Study: Female Fish are Turned on by Male Gay Fish Sex
A study out of Germany found that a species of tropical male fish that are related to the guppy can attract female fish if it has sex with other males, the South African daily newspaper the Times Live reports.
German scientists from the University of Frankfurt claim that when small, non-dominant Atlantic molly males are passed up for larger and more colorful fish during mating season, they can increase their attractiveness by engaging in sex with other male fish.
Mollies are freshwater fish that come in a number of different colors and spot patterns, including black, white, black and white spots, orange and orange and white spots. The fish are also a relative of the guppy.
The researchers in the study questioned whether same-sex behavior in the Poecilla Mexicana would increase a male's chances of mating with a female.
"P. mexicana females increase their preference for initially non-preferred males not only after observing those males interacting sexually with females, but also when having observed them initiating homosexual behavior," the scientists wrote of their findings in the journal Royal Society Biology Letters. They also wrote that female mollies usually prefer to mate with large, colorful and dominate males.
"As homosexual behavior is regularly seen in small P.mexicana males, we speculate that it might represent an alternative mating tactic used by subordinate, and thus, less attractive males," the researchers added.
The scientists even referenced director Woody Allen in their study and cited the "Annie Hall" star's quote: "Bisexuality immediately doubles your chances for a date on Saturday night".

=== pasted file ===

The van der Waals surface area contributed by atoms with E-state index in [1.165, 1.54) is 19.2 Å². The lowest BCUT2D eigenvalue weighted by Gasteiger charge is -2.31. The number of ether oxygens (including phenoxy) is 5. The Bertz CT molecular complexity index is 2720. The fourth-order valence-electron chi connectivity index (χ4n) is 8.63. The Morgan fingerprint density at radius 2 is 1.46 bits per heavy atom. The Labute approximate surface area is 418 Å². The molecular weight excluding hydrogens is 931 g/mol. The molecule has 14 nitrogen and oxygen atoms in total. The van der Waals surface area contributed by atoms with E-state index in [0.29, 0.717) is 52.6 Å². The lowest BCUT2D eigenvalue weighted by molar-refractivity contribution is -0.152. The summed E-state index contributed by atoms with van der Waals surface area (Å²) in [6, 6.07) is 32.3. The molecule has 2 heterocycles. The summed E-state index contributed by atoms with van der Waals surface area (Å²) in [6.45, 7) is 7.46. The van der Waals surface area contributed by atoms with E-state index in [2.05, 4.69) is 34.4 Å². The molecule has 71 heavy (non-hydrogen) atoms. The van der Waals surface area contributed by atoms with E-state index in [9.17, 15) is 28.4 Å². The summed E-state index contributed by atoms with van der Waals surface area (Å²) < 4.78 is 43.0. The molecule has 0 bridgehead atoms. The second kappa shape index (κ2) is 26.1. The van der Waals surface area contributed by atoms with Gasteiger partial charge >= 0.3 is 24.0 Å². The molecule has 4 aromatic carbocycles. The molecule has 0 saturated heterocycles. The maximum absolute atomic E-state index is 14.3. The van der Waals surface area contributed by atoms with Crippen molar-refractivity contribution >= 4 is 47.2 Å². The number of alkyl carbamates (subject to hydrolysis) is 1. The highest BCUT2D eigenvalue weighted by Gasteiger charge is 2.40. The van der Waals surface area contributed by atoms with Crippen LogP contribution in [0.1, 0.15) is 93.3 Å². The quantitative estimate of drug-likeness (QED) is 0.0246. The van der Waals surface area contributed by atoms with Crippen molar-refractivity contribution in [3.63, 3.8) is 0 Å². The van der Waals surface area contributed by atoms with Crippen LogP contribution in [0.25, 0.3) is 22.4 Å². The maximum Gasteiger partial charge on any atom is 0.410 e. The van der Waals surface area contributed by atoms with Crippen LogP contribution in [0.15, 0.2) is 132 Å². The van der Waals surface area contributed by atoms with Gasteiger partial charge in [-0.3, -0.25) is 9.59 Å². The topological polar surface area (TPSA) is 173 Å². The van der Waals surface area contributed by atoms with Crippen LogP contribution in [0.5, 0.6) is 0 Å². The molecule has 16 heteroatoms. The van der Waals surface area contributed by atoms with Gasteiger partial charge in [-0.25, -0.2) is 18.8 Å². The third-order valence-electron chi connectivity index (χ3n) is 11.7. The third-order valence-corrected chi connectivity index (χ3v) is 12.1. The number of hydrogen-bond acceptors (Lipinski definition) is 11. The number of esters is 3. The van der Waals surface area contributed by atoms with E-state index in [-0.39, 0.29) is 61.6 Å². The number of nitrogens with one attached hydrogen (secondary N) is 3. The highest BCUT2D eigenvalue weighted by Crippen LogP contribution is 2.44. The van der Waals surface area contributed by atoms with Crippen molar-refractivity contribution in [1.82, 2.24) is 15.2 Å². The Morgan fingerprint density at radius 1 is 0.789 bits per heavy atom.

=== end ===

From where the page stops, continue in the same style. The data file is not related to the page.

"Direct benefits for males of exhibiting homosexual behavior may help explain its occurrence and persistence in species in which females rely on mate choice copying as one component of mate quality assessment," said the reads.
The article notes that some female animals prefer when males engage in gay sex as they can evaluate the quality of a potential mate, a phenomenon known as "mate choice copying."
Fish aren't the only animals to engage in same-sex behaviors. Male penguins have made national headlines over the years for getting together with other males to hatch eggs and raise offspring. In May, a zoo in Madrid, Spain, gave a same-sex penguin couple an egg to watch over after the pair built nests together.
"We wanted them to have something to stay together for - so we got an egg," zookeeper Yolanda Martin said. "Otherwise they might have become depressed."
Also, just last month South Florida Gay News reported that two King penguins in Denmark were performing mating rituals on each other for several years and even tried to steal female penguins' eggs. Finally, zookeepers had an extra egg and gave it to the couple.
A similar phenomenon occurred in Germany in June 2009 when a pair of male penguins watched over an egg that was rejected by its biological parents. The couple hatched the egg and then raised the chick.